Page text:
Andrei Kirilenko and Carlos Boozer may be Utah's highest-paid players, but Deron Williams carries the greatest impact. Down four early in the second quarter, Williams (right) sparked a 22-11 run that put Utah in control at the half. He pushed the tempo of a game that had slowed to Houston's preference, passed assertively to open players -- including a highlight-worthy, half-court bounce pass to Kyle Korver for a layup -- and slipped away from a defender or two for a few shots himself. He donned his red cape again early in the fourth quarter for a pair of key hoops after the Rockets had worked to cut a 16-point deficit to one (Williams also had back-to-back baskets late in the period, before missing two free throws in the final seconds that didn't prove to be costly). Williams helped ease the pressure of what could have been a very dicey Game 5 in Houston.
After struggling in Game 3, the Jazz's starting frontcourt of Boozer, Kirilenko and Mehmet Okur brought a renewed sense of purpose to Game 4. They moved aggressively toward the hoop, passed to each other and were quick with their hands on defense. More important, they helped save Utah from a damaging second-half meltdown. When the trio is playing in rhythm, there may not be a team in the league that can effectively match up, especially one relying heavily on two rookies -- forwards Luis Scola and Carl Landry -- and 41-year-old center Dikembe Mutombo.
Utah may have an advantage in talent, but not in grit. Facing a 56-40 deficit four minutes into the third quarter, the Rockets clawed their way back within 68-67 early in the fourth quarter. While Rafer Alston and Shane Battier essentially set the tone with some clutch shooting and quick hands on defense, everyone from Tracy McGrady to Landry pitched in, forcing the Jazz to call on Williams again to bail them out. Even in the closing moments, Battier and Alston refused to go quietly, stroking long three-pointers on back-to-back possessions before Utah salted the win away at the free-throw line.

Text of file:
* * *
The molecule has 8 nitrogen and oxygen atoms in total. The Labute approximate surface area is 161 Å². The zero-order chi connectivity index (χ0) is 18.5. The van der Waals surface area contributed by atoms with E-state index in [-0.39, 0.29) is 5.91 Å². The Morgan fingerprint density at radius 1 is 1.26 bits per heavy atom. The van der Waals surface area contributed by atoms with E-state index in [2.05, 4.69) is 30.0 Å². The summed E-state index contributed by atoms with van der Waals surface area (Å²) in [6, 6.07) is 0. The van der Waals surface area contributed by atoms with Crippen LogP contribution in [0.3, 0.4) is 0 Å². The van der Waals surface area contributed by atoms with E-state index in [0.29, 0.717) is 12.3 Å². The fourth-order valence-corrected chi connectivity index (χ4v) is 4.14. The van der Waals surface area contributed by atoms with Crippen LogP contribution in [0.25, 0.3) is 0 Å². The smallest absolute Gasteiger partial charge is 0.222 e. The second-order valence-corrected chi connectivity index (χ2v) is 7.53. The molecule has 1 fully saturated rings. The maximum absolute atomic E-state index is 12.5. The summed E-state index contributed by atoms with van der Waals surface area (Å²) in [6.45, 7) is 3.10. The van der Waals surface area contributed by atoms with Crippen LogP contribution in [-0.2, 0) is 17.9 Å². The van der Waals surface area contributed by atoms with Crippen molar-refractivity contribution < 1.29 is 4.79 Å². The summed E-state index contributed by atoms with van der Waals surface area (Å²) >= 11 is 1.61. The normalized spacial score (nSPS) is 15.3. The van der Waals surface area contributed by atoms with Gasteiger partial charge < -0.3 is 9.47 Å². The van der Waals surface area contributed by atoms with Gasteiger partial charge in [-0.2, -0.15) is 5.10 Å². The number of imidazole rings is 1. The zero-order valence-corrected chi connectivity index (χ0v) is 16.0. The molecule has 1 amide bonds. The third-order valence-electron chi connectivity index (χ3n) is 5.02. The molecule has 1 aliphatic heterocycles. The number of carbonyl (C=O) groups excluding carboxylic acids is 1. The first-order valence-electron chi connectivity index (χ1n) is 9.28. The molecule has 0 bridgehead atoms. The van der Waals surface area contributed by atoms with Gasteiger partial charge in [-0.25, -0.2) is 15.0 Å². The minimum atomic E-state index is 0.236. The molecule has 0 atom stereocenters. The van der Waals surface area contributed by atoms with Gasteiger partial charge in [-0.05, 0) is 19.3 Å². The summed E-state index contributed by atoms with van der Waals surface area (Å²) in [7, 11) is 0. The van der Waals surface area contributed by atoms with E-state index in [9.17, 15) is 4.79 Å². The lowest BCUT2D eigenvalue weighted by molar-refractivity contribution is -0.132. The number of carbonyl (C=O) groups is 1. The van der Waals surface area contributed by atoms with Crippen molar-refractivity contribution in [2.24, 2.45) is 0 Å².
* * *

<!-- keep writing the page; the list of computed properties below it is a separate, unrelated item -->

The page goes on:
It isn't often that a team can go 0-14 from three-point range and still win, but when your defense holds the opponent without a field goal for two separate stretches of more than five minutes each, that helps. So does limiting the Rockets to 36.7 percent shooting for the game and swatting eight of their shots. Maybe McGrady's fourth-quarter woes aren't all of his own doing? (Although attempting more than one field goal in the fourth may have been helpful in a game decided by four points.)
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